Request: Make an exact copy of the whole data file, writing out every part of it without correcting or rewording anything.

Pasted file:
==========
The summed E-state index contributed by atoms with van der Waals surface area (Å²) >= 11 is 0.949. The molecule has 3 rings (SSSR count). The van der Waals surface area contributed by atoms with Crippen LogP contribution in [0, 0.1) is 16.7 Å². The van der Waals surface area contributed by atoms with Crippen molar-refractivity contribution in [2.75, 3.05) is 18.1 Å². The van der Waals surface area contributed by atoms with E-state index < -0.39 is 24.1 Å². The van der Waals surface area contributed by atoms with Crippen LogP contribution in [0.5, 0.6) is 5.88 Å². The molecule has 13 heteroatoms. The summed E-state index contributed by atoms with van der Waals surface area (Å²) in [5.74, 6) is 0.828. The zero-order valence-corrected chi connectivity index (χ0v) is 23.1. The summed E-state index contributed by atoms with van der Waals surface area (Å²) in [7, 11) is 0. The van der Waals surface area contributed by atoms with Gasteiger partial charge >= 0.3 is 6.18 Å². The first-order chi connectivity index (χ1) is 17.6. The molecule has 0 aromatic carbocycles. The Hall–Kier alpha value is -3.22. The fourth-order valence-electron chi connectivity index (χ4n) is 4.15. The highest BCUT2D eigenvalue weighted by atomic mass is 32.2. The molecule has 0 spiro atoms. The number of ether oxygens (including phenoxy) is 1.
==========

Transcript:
The summed E-state index contributed by atoms with van der Waals surface area (Å²) >= 11 is 0.949. The molecule has 3 rings (SSSR count). The van der Waals surface area contributed by atoms with Crippen LogP contribution in [0, 0.1) is 16.7 Å². The van der Waals surface area contributed by atoms with Crippen molar-refractivity contribution in [2.75, 3.05) is 18.1 Å². The van der Waals surface area contributed by atoms with E-state index < -0.39 is 24.1 Å². The van der Waals surface area contributed by atoms with Crippen LogP contribution in [0.5, 0.6) is 5.88 Å². The molecule has 13 heteroatoms. The summed E-state index contributed by atoms with van der Waals surface area (Å²) in [5.74, 6) is 0.828. The zero-order valence-corrected chi connectivity index (χ0v) is 23.1. The summed E-state index contributed by atoms with van der Waals surface area (Å²) in [7, 11) is 0. The van der Waals surface area contributed by atoms with Gasteiger partial charge >= 0.3 is 6.18 Å². The first-order chi connectivity index (χ1) is 17.6. The molecule has 0 aromatic carbocycles. The Hall–Kier alpha value is -3.22. The fourth-order valence-electron chi connectivity index (χ4n) is 4.15. The highest BCUT2D eigenvalue weighted by atomic mass is 32.2. The molecule has 0 spiro atoms. The number of ether oxygens (including phenoxy) is 1.